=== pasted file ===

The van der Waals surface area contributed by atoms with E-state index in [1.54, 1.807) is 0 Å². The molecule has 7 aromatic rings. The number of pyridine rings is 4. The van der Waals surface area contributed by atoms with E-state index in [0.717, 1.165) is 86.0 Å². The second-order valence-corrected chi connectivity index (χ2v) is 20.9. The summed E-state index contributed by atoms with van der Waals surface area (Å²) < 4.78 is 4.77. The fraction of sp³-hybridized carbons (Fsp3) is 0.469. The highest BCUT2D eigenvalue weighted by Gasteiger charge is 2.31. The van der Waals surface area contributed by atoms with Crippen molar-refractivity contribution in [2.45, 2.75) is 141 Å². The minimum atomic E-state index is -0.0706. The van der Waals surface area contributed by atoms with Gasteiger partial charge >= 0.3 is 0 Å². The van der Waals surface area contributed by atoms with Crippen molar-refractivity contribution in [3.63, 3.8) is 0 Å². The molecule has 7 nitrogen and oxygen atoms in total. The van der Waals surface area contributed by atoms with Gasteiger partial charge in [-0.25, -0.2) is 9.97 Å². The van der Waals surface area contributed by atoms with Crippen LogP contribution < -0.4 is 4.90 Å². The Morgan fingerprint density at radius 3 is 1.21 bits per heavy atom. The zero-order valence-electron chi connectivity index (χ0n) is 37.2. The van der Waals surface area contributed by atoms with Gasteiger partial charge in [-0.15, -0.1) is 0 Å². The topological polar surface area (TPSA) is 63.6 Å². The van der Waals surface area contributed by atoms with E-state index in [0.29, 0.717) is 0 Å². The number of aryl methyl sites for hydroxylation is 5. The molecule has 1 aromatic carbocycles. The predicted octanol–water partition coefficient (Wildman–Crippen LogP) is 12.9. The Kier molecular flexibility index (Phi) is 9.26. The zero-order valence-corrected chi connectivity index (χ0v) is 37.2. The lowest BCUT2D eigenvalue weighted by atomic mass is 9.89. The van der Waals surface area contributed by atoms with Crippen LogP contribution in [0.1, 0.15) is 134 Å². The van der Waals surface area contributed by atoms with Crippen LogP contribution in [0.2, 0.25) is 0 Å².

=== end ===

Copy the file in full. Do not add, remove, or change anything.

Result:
The van der Waals surface area contributed by atoms with E-state index in [1.54, 1.807) is 0 Å². The molecule has 7 aromatic rings. The number of pyridine rings is 4. The van der Waals surface area contributed by atoms with E-state index in [0.717, 1.165) is 86.0 Å². The second-order valence-corrected chi connectivity index (χ2v) is 20.9. The summed E-state index contributed by atoms with van der Waals surface area (Å²) < 4.78 is 4.77. The fraction of sp³-hybridized carbons (Fsp3) is 0.469. The highest BCUT2D eigenvalue weighted by Gasteiger charge is 2.31. The van der Waals surface area contributed by atoms with Crippen molar-refractivity contribution in [2.45, 2.75) is 141 Å². The minimum atomic E-state index is -0.0706. The van der Waals surface area contributed by atoms with Gasteiger partial charge >= 0.3 is 0 Å². The van der Waals surface area contributed by atoms with Crippen molar-refractivity contribution in [3.63, 3.8) is 0 Å². The molecule has 7 nitrogen and oxygen atoms in total. The van der Waals surface area contributed by atoms with Gasteiger partial charge in [-0.25, -0.2) is 9.97 Å². The van der Waals surface area contributed by atoms with Crippen LogP contribution < -0.4 is 4.90 Å². The Morgan fingerprint density at radius 3 is 1.21 bits per heavy atom. The zero-order valence-electron chi connectivity index (χ0n) is 37.2. The van der Waals surface area contributed by atoms with Gasteiger partial charge in [-0.15, -0.1) is 0 Å². The topological polar surface area (TPSA) is 63.6 Å². The van der Waals surface area contributed by atoms with E-state index in [0.29, 0.717) is 0 Å². The number of aryl methyl sites for hydroxylation is 5. The molecule has 1 aromatic carbocycles. The predicted octanol–water partition coefficient (Wildman–Crippen LogP) is 12.9. The Kier molecular flexibility index (Phi) is 9.26. The zero-order valence-corrected chi connectivity index (χ0v) is 37.2. The lowest BCUT2D eigenvalue weighted by atomic mass is 9.89. The van der Waals surface area contributed by atoms with Crippen LogP contribution in [0.1, 0.15) is 134 Å². The van der Waals surface area contributed by atoms with Crippen LogP contribution in [0.2, 0.25) is 0 Å².